Tiger Moth biplane: 80-year-old vintage flyer
The Tiger Moth biplane was designed by Geoffrey de Havilland, one of Britain’s foremost aviation designers, and first took to the air in October 1931.
Primarily used as a training aircraft, the Tiger Moth entered service at the RAF Central Flying School in February 1932.
By the start of the Second World War, the RAF had 500 of the aircraft in service.
During the war, more than 7,000 Tiger Moths came off the production line, half of them built by Morris Motors at Cowley.
The plane also became the primary trainer in countries throughout the Commonwealth and elsewhere and remains in widespread use around the globe, mainly as a recreational aircraft.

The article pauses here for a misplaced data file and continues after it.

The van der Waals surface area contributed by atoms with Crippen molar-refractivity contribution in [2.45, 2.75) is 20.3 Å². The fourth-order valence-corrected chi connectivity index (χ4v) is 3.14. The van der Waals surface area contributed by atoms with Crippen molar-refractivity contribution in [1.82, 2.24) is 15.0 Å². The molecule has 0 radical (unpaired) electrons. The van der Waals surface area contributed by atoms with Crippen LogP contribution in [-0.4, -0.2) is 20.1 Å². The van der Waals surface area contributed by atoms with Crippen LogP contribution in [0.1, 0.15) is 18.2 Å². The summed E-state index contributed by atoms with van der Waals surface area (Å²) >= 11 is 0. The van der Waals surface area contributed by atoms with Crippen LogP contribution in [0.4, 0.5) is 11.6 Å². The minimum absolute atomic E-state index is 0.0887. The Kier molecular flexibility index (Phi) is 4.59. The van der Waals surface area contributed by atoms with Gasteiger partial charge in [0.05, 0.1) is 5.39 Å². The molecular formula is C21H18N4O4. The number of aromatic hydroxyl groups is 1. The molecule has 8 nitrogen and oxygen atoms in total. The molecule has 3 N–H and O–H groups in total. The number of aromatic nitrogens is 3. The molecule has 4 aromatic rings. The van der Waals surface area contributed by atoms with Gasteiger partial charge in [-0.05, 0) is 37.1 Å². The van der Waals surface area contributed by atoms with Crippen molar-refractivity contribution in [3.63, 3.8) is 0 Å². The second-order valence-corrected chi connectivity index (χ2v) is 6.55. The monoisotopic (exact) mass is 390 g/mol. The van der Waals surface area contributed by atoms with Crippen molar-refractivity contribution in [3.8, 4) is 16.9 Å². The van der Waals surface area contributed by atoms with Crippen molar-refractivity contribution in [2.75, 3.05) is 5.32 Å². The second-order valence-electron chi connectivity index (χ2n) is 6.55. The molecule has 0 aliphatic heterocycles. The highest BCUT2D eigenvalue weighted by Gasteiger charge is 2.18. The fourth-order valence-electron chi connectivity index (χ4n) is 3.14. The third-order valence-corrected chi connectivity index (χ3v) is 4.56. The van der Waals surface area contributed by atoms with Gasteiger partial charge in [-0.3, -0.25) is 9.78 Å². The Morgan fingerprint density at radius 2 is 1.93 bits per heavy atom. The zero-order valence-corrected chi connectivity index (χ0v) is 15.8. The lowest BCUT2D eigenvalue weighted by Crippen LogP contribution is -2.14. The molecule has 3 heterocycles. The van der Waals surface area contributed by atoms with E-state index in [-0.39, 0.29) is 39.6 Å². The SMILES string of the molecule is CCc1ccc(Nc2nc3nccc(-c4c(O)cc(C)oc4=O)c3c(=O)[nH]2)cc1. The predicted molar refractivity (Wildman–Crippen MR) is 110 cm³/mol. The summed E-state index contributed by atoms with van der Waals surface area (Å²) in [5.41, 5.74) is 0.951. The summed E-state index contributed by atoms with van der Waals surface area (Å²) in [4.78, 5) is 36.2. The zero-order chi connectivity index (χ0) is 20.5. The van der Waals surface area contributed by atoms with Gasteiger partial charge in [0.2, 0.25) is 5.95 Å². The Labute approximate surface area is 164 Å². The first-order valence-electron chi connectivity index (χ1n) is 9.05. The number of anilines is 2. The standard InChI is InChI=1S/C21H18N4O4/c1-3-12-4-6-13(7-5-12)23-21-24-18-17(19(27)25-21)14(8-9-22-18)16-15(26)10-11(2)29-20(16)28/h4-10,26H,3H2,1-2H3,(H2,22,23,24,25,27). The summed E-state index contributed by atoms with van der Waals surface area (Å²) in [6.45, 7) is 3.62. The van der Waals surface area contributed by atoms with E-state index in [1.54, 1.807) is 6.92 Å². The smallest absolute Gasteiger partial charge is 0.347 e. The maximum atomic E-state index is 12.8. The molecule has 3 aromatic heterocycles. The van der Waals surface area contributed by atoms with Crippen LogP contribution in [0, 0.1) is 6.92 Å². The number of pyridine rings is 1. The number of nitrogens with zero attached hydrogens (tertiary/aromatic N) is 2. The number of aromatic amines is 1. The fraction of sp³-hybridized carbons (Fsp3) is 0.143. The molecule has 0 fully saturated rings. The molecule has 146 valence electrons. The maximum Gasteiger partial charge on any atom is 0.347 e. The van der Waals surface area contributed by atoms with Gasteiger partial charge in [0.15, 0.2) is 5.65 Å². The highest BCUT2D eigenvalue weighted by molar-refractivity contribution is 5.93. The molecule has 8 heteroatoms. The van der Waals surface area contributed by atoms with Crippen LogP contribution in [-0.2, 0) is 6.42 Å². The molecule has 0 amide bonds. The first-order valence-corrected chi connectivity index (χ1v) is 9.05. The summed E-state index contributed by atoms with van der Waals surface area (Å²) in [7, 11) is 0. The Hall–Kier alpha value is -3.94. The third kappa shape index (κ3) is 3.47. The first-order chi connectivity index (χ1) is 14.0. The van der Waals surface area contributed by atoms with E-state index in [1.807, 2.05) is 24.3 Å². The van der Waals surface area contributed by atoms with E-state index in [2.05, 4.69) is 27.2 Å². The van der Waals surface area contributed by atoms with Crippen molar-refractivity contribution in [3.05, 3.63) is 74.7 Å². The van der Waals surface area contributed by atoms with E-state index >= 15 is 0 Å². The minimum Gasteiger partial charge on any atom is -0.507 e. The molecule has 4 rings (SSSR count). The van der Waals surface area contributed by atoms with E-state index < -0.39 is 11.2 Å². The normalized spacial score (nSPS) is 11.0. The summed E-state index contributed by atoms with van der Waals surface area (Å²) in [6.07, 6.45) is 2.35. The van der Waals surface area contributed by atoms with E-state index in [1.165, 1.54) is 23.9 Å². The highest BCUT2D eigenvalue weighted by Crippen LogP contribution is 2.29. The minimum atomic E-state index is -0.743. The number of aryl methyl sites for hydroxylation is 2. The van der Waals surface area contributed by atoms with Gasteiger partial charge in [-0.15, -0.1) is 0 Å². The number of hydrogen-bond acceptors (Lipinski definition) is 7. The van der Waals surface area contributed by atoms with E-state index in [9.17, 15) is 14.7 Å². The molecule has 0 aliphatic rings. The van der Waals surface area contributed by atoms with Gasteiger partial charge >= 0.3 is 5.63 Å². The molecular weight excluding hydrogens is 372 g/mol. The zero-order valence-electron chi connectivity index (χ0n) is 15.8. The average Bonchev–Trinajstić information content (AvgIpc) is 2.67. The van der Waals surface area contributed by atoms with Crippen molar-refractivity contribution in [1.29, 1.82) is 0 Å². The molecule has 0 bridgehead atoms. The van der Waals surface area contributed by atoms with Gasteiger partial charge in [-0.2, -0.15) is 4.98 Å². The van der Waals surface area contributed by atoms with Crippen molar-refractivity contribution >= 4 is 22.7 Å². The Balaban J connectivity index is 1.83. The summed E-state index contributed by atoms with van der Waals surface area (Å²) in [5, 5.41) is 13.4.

The Tiger Moth remained in service with the RAF until it was replaced by the de Havilland Chipmunk in 1952.
Redundant Tiger Moths took up new roles in aerial advertising, air ambulance, aerobatics and crop-spraying, and it is popular with pilots to this day.
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Weather for Edinburgh
Friday 24 May 2013
Temperature: 3 C to 12 C
Wind Speed: 18 mph
Wind direction: North east
Temperature: 7 C to 17 C
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